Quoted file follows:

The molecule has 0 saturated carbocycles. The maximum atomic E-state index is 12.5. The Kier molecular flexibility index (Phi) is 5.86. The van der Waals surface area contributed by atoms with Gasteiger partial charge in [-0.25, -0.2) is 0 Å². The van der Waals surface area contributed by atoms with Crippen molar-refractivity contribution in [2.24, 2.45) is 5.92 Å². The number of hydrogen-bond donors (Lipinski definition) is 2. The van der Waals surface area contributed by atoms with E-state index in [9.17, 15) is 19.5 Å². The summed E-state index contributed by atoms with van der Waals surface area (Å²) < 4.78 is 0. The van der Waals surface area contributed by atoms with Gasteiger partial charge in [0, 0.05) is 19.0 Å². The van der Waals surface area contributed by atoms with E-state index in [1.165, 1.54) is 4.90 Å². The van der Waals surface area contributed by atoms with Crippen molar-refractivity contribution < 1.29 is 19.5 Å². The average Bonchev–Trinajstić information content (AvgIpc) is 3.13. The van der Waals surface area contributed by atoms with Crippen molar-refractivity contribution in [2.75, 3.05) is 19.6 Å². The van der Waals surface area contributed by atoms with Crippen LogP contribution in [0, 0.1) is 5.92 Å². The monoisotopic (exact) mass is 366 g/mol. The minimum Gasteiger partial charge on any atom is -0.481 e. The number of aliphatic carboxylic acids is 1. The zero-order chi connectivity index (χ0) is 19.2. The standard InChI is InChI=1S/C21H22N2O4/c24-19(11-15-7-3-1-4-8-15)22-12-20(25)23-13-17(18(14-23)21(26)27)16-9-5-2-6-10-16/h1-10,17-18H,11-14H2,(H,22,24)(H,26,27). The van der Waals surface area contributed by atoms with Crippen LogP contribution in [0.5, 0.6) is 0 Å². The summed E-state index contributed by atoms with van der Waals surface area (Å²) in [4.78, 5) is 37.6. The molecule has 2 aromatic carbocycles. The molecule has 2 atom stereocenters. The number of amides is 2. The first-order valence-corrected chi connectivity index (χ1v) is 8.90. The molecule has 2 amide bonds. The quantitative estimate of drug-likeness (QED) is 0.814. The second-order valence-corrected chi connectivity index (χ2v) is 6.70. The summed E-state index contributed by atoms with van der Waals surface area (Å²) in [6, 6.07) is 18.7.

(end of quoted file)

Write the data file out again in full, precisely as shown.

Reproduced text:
The molecule has 0 saturated carbocycles. The maximum atomic E-state index is 12.5. The Kier molecular flexibility index (Phi) is 5.86. The van der Waals surface area contributed by atoms with Gasteiger partial charge in [-0.25, -0.2) is 0 Å². The van der Waals surface area contributed by atoms with Crippen molar-refractivity contribution in [2.24, 2.45) is 5.92 Å². The number of hydrogen-bond donors (Lipinski definition) is 2. The van der Waals surface area contributed by atoms with E-state index in [9.17, 15) is 19.5 Å². The summed E-state index contributed by atoms with van der Waals surface area (Å²) < 4.78 is 0. The van der Waals surface area contributed by atoms with Gasteiger partial charge in [0, 0.05) is 19.0 Å². The van der Waals surface area contributed by atoms with E-state index in [1.165, 1.54) is 4.90 Å². The van der Waals surface area contributed by atoms with Crippen molar-refractivity contribution < 1.29 is 19.5 Å². The average Bonchev–Trinajstić information content (AvgIpc) is 3.13. The van der Waals surface area contributed by atoms with Crippen molar-refractivity contribution in [2.75, 3.05) is 19.6 Å². The van der Waals surface area contributed by atoms with Crippen LogP contribution in [0, 0.1) is 5.92 Å². The monoisotopic (exact) mass is 366 g/mol. The minimum Gasteiger partial charge on any atom is -0.481 e. The number of aliphatic carboxylic acids is 1. The zero-order chi connectivity index (χ0) is 19.2. The standard InChI is InChI=1S/C21H22N2O4/c24-19(11-15-7-3-1-4-8-15)22-12-20(25)23-13-17(18(14-23)21(26)27)16-9-5-2-6-10-16/h1-10,17-18H,11-14H2,(H,22,24)(H,26,27). The van der Waals surface area contributed by atoms with Crippen LogP contribution in [0.5, 0.6) is 0 Å². The summed E-state index contributed by atoms with van der Waals surface area (Å²) in [4.78, 5) is 37.6. The molecule has 2 aromatic carbocycles. The molecule has 2 atom stereocenters. The number of amides is 2. The first-order valence-corrected chi connectivity index (χ1v) is 8.90. The molecule has 2 amide bonds. The quantitative estimate of drug-likeness (QED) is 0.814. The second-order valence-corrected chi connectivity index (χ2v) is 6.70. The summed E-state index contributed by atoms with van der Waals surface area (Å²) in [6, 6.07) is 18.7.